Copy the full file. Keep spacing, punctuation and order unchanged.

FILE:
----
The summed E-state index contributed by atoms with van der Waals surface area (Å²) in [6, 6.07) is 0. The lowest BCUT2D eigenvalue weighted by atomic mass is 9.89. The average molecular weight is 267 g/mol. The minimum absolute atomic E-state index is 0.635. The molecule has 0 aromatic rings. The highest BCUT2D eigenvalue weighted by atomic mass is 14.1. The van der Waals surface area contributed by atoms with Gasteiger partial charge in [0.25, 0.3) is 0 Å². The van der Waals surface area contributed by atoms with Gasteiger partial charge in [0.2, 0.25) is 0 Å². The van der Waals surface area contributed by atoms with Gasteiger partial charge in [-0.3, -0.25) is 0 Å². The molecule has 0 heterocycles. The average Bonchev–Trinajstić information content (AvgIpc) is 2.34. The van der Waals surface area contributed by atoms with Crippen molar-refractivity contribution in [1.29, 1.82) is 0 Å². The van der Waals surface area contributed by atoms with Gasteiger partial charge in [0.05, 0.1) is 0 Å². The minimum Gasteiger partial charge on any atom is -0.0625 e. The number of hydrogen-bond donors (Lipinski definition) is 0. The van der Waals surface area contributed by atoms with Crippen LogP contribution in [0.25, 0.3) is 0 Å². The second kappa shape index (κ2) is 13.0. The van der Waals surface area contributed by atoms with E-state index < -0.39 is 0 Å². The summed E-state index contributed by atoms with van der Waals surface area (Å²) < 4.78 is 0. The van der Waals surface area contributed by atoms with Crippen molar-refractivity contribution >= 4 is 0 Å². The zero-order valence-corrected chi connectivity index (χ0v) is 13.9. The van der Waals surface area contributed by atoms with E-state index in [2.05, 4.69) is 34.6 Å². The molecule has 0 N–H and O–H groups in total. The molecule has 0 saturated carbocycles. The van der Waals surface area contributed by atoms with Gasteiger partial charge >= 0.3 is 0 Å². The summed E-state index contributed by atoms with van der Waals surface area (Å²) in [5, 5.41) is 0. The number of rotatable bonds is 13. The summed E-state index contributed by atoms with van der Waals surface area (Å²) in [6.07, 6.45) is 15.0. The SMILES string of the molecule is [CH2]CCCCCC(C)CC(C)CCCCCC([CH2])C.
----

The summed E-state index contributed by atoms with van der Waals surface area (Å²) in [6, 6.07) is 0. The lowest BCUT2D eigenvalue weighted by atomic mass is 9.89. The average molecular weight is 267 g/mol. The minimum absolute atomic E-state index is 0.635. The molecule has 0 aromatic rings. The highest BCUT2D eigenvalue weighted by atomic mass is 14.1. The van der Waals surface area contributed by atoms with Gasteiger partial charge in [0.25, 0.3) is 0 Å². The van der Waals surface area contributed by atoms with Gasteiger partial charge in [0.2, 0.25) is 0 Å². The van der Waals surface area contributed by atoms with Gasteiger partial charge in [-0.3, -0.25) is 0 Å². The molecule has 0 heterocycles. The average Bonchev–Trinajstić information content (AvgIpc) is 2.34. The van der Waals surface area contributed by atoms with Crippen molar-refractivity contribution in [1.29, 1.82) is 0 Å². The van der Waals surface area contributed by atoms with Gasteiger partial charge in [0.05, 0.1) is 0 Å². The minimum Gasteiger partial charge on any atom is -0.0625 e. The number of hydrogen-bond donors (Lipinski definition) is 0. The van der Waals surface area contributed by atoms with Crippen LogP contribution in [0.25, 0.3) is 0 Å². The second kappa shape index (κ2) is 13.0. The van der Waals surface area contributed by atoms with E-state index < -0.39 is 0 Å². The summed E-state index contributed by atoms with van der Waals surface area (Å²) < 4.78 is 0. The van der Waals surface area contributed by atoms with Crippen molar-refractivity contribution >= 4 is 0 Å². The zero-order valence-corrected chi connectivity index (χ0v) is 13.9. The van der Waals surface area contributed by atoms with E-state index in [2.05, 4.69) is 34.6 Å². The molecule has 0 N–H and O–H groups in total. The molecule has 0 saturated carbocycles. The van der Waals surface area contributed by atoms with Gasteiger partial charge >= 0.3 is 0 Å². The summed E-state index contributed by atoms with van der Waals surface area (Å²) in [5, 5.41) is 0. The number of rotatable bonds is 13. The summed E-state index contributed by atoms with van der Waals surface area (Å²) in [6.07, 6.45) is 15.0. The SMILES string of the molecule is [CH2]CCCCCC(C)CC(C)CCCCCC([CH2])C.